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GraphQL is not Terraform

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Jens Neuse

Jens Neuse

14min read

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More and more tools and solutions use GraphQL as a configuration language. It's almost 3 years ago since I experimented with this approach myself but quickly abandoned the idea. This post will go through a number of examples and explains why I think GraphQL is not great for configuration.

At WunderGraph, we use TypeScript as our primary configuration language. I think it's a great fit to make configuring applications intuitive, self-explanatory and type-safe. Other alternatives are YAML, TOML, HCL and JSON, but let's start with GraphQL.

Falling in love with GraphQL way too much

I really enjoy working with GraphQL. It's probably the best language to "Query" pre-defined object trees. It's not really a Graph Database Query Language, like Cypher, but we still love it.

I'd call GraphQL more a JSON Query Language, actually. The specification doesn't really mention JSON, but most of us use GraphQL to query JSON "trees".

When you're working with APIs that produce JSON, GraphQL is really great to get subsets of the data you need. Other API tools, like gRPC or REST lack "Selection Sets", making it not as intuitive to get a subset of the whole data tree. And even if your APIs don't produce JSON, or have more cumbersome protocols, like Kafka or gRPC, you can still use GraphQL on top of them with a tool like WunderGraph.

Anyway, GraphQL is great for querying JSON APIs. But what about configuration?

It's now almost 4 years ago since I started "implementing" GraphQL in Go . When experimenting with a new tool, it's obvious that you want to use it everywhere, and so I did.

One year after I started implementing the language itself, I've built a GraphQL Gateway that uses GraphQL SDL (Schema Definition Language) as the primary configuration language. As you can see, the project is archived and not maintained anymore. It was a great experiment, but the language is just too limited to be used as a configuration language.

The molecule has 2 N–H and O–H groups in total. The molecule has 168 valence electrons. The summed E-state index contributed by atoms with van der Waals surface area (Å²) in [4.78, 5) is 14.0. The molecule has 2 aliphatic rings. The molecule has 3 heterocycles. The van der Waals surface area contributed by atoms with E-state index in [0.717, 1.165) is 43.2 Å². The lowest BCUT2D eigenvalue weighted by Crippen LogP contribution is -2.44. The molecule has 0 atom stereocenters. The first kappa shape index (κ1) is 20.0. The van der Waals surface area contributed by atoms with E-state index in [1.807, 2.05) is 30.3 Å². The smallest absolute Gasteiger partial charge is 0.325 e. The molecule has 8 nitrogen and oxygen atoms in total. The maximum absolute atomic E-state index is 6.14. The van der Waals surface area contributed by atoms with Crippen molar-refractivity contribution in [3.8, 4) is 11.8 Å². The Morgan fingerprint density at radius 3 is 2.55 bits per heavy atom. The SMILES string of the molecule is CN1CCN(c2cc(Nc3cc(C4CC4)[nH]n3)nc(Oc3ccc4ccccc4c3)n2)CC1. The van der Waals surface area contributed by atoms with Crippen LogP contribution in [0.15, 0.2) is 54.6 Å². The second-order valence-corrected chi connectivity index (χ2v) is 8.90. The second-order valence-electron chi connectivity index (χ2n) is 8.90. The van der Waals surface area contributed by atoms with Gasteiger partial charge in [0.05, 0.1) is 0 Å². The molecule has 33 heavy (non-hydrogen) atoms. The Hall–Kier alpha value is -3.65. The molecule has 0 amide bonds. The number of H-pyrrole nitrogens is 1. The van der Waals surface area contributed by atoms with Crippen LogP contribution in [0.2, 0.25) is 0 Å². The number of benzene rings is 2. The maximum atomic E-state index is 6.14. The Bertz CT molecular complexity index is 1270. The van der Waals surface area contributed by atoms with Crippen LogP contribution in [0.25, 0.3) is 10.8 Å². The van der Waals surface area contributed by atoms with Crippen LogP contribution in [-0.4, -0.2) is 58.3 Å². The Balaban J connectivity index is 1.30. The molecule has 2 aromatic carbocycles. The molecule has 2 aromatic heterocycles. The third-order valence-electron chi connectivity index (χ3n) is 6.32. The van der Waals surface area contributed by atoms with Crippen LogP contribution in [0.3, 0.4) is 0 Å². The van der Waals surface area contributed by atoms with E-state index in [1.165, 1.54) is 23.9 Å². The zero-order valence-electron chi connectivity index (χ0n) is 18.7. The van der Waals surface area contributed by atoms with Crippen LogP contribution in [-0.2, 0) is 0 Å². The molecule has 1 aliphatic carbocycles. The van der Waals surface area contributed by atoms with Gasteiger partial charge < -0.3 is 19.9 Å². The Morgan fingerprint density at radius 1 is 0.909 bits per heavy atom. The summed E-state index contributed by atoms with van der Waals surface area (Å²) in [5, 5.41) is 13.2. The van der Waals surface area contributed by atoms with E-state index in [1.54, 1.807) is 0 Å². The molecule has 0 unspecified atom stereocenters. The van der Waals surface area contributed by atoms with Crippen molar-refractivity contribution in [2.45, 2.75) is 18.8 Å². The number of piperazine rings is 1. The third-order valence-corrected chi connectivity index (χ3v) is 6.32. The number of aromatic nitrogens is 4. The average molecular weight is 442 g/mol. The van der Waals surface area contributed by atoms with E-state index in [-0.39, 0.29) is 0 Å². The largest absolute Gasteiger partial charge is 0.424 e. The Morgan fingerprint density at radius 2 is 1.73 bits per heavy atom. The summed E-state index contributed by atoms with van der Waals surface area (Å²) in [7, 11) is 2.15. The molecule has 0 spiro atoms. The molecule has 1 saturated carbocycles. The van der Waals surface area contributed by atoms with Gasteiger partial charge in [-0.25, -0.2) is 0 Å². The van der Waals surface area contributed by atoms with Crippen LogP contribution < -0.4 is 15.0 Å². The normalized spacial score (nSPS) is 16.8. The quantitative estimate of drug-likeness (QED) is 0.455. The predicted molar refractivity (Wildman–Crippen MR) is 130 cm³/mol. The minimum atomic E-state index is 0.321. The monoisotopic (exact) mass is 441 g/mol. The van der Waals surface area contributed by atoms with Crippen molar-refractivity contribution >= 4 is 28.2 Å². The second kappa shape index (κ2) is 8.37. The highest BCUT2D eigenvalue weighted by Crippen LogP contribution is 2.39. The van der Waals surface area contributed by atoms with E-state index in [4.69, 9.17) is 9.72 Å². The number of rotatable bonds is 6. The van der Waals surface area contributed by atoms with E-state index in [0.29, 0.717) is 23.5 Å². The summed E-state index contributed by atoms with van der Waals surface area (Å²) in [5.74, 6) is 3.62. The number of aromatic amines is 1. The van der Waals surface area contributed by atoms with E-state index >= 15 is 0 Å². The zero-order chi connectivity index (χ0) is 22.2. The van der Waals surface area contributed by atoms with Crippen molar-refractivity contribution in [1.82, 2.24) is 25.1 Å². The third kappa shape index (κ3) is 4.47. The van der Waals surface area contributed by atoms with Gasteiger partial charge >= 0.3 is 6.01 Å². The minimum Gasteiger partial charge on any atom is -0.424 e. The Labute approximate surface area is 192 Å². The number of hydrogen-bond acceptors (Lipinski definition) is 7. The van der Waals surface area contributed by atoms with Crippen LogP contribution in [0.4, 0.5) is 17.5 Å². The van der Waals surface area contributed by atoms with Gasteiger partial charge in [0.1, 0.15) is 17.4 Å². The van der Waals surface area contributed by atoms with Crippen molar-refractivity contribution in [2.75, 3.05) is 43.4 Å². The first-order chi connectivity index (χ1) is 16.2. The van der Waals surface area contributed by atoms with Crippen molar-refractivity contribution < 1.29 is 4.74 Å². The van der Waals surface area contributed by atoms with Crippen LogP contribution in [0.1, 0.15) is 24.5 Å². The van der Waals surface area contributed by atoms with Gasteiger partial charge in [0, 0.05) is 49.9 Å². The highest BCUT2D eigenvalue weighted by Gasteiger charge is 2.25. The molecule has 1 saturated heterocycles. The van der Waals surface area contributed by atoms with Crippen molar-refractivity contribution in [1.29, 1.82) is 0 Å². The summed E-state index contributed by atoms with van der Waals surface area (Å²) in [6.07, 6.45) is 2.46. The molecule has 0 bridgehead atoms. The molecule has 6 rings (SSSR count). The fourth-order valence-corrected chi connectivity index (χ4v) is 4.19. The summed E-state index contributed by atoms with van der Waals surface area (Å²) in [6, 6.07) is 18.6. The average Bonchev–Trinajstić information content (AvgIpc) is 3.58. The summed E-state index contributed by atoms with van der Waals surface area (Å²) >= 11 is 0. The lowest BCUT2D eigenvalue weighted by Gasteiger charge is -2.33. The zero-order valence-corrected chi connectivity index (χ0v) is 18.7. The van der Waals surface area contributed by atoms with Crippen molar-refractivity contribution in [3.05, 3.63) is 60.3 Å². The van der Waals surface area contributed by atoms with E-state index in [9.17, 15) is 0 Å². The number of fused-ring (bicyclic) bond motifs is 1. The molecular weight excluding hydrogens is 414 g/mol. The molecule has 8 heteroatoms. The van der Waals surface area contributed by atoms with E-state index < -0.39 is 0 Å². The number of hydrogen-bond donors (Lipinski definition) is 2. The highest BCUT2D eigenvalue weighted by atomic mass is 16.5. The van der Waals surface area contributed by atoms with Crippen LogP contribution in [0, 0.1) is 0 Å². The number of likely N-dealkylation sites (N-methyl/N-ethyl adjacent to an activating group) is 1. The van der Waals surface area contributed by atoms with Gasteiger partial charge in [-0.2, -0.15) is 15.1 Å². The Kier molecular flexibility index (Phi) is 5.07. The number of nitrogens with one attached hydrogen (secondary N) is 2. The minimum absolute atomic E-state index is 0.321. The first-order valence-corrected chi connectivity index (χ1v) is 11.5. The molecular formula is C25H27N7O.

Next, I'll go through some examples to illustrate the problems.

GraphQL is lacking imports

If you look at my example configuration , you'll notice that the first 102 lines are just declarations of directives and types. You have to put them somewhere, because otherwise your IDE won't be able to give you intellisense.

GraphQL, by default, has no support for imports. This leads to hacks like this:

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# import '../fragments/UserData.graphql'
query GetUser {
user(id: 1) {
# ...UserData
email
}
}

If you search the GraphQL specification for the keyword "import", you'll find that it's not mentioned anywhere.

Have a look at this example from Apollo Federation 2 . Where is the actual schema? At first glance, how does this GraphQL API look like? It's not obvious at all.

Another issue you'll run into is that you have to copy-paste the "declarations". How do you verify if the declarations actually match your runtime? Once the runtime changes, do you expect the developer to update the declarations manually?

Abuse of GraphQL Directives

In my opinion, directives are great when used with GraphQL Operations, but quickly turn a GraphQL Schema into a mess when used for configuration.

Here's a good example:

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mutation ($email: String!) @rbac(requireMatchAll: [superadmin]) {
deleteManyMessages(where: { users: { is: { email: { equals: $email } } } }) {
count
}
}

To be allowed to execute this mutation, you have to be a superadmin, that's it. We can immediately see that this is a mutation, and it's about deleting messages. The directive doesn't get in the way of understanding the mutation.

Next, let's look at an awful example of using directives, it's from my GraphQL Gateway experiments:

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type Query {
post(id: Int!): JSONPlaceholderPost
@HttpJsonDataSource(
host: "jsonplaceholder.typicode.com"
url: "/posts/{{ .arguments.id }}"
)
@mapping(mode: NONE)
country(code: String!): Country
@GraphQLDataSource(
host: "countries.trevorblades.com"
url: "/"
field: "country"
params: [
{
name: "code"
sourceKind: FIELD_ARGUMENTS
sourceName: "code"
variableType: "String!"
}
]
)
person(id: String!): Person
@WasmDataSource(
wasmFile: "./person.wasm"
input: "{\"id\":\"{{ .arguments.id }}\"}"
)
@mapping(mode: NONE)
httpBinPipeline: String
@PipelineDataSource(
configFilePath: "./httpbin_pipeline.json"